After these basic tools, an intermediary tool is Tableau or any other visualization tool for that matter, as they are generally easy to handle and provide great aid in the report generation, which is the cornerstone of data analytics.

Lastly, and most importantly, data analysts must be familiar and comfortable with advanced tools such as Python and R that allow them to perform advanced analytical operations on data. Moreover, these tools allow for statistical evaluation and testing of data and for automating repetitive data preparation tasks. If the aim is to create predictive models, then also these tools are the best option.

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Different Type of Analytics Job Roles

There are a number of data-related job positions, viz. Data Analyst, Data Engineer, and Data Scientist. Each of these roles focuses on a specific aspect of data-related operations and requires different skill sets. To understand these roles, one has to understand all the key steps in any analytics-based project. The initial step of any project is to understand the business problem and figuring out the requirement to execute that project.

This is where people with business and strategy acumen come in and guide the process. Next is the determination of the analytical approach, along with understanding the structure and format of the data, understanding the type of required data, and collecting such data.

This is where Data Engineers provide support by creating architecture to perform ETL (Extraction, Transformation, and Loading) of data. The next steps include data cleaning, data mining, exploratory data analysis (that includes visualization and statistical testing of data), which data analysts mainly perform. The next step of creating data-based models is something done by the Data Analyst or Data Scientist depending upon the nature of the business problem.

Here, if the models are based on Machine or Deep Learning algorithms, then Data Scientists lead the process and are responsible for evaluating and validating such models and even assist in the final deployment of the model into production.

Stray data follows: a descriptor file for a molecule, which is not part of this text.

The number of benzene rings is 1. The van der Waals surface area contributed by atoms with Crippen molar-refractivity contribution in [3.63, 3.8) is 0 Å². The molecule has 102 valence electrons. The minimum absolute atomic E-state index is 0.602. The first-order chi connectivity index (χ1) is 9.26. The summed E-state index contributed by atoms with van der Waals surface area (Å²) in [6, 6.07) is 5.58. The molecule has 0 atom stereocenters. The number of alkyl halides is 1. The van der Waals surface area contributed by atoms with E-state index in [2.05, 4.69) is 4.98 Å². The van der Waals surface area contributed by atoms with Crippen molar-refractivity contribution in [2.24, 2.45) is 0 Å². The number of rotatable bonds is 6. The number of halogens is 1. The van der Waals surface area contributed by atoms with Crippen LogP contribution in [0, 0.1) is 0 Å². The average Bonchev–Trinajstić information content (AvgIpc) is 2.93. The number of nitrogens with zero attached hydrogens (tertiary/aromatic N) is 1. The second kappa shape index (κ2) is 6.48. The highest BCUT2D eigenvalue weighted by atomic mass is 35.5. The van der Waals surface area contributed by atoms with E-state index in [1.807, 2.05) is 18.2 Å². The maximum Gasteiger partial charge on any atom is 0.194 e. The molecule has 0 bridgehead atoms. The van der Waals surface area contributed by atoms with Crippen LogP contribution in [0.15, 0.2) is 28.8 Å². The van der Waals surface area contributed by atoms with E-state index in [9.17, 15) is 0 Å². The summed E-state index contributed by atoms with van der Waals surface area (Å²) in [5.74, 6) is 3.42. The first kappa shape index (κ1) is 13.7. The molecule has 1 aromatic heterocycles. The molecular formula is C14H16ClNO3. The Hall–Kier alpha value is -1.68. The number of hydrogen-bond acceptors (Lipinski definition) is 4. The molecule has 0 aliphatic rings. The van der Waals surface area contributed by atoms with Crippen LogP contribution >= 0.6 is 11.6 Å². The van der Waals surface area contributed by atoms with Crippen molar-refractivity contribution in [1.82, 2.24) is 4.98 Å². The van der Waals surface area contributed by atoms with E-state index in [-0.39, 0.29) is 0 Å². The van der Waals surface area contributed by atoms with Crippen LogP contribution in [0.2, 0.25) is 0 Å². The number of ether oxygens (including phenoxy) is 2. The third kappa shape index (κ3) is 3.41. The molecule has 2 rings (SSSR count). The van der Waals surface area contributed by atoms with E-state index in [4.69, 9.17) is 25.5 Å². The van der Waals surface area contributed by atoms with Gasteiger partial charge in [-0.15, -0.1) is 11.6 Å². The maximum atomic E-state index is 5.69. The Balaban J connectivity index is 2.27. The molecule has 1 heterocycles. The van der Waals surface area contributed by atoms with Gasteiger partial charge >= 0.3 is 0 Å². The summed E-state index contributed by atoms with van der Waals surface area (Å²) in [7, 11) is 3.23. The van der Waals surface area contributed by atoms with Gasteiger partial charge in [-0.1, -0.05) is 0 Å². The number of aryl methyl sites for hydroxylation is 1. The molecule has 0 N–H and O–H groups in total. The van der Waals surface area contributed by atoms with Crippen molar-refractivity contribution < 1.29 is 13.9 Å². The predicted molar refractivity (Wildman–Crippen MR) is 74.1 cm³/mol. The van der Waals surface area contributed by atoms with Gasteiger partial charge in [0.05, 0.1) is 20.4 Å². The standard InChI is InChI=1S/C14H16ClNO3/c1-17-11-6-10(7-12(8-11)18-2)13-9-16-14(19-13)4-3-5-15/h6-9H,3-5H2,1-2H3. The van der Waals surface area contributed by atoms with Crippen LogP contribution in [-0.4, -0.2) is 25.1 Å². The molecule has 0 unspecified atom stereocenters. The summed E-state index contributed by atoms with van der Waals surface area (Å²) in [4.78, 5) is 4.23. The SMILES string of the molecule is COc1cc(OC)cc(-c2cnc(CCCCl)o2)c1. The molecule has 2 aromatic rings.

It is important to note that every step of this process is important as, for example, if the data will not be extracted and loaded correctly, then all the insights will be based on the wrong data causing the whole project to fail. The role of Data Analysts is equally important as they are responsible for making the data fit for the development of various predictive models. In comparison, Data Scientists create more advanced forms of predictive models and get involved in the testing phases of the model too.

Again, the following table can easily explain the scope, the background required to get into such roles, and how one can get started for preparing for them.

Responsibilities And Ethics

Power and responsibilities share a highly positive correlation. A Data Analyst can provide insights, find the drivers responsible for an event, and influence decision-making. This makes the role of data analytics a powerful one. This leads to an important question – “What are the responsibilities of a Data Analyst?”. Apart from the typical qualities required for being true to any job, data analytics particularly requires professionals to consider the impact of their actions.

A Data Analyst must not hide any key information or insights for vested interest. Also, while determining the drivers or while selecting the features for creating a predictive model, personal biases and prejudices must not interfere with the analyst’s decision-making. In today’s world, where data is often susceptible, a data analyst should be aware of the privacy rights of individuals and must never use the data with mala fide intentions.

There is no doubt that Data Analytics is a field that is in high demand and will remain so in the foreseeable future. People who plan to enter this field must be aware of its various applications, the various types of analytics performed under it, and all the other related fields.

Also, to start a career in this field, an appropriate course that covers all the major aspects of data analytics-based projects is of immense importance. Thus people with interest in uncovering facts from large amounts of data and revealing insights that the careful examination of data could only find must look into the field of Data Analytics.

As this field is an amalgamation of multiples disciplines such as business, statistics, reporting, and programming, people from any such field can begin their careers and learn the art of performing analytics using data.

If you looking to head-start your career in Analytics, contact our team of experts today! AnalytixLabs offers wide array of certification courses in Data Analytics to suit different kind of profiles.

You may also like to read:

1. What Is the Salary of a Data Analyst in India?

2. Data Analyst vs Business Analyst – Which is for you?

3. Difference Between Data Analysis and Interpretation – An Overview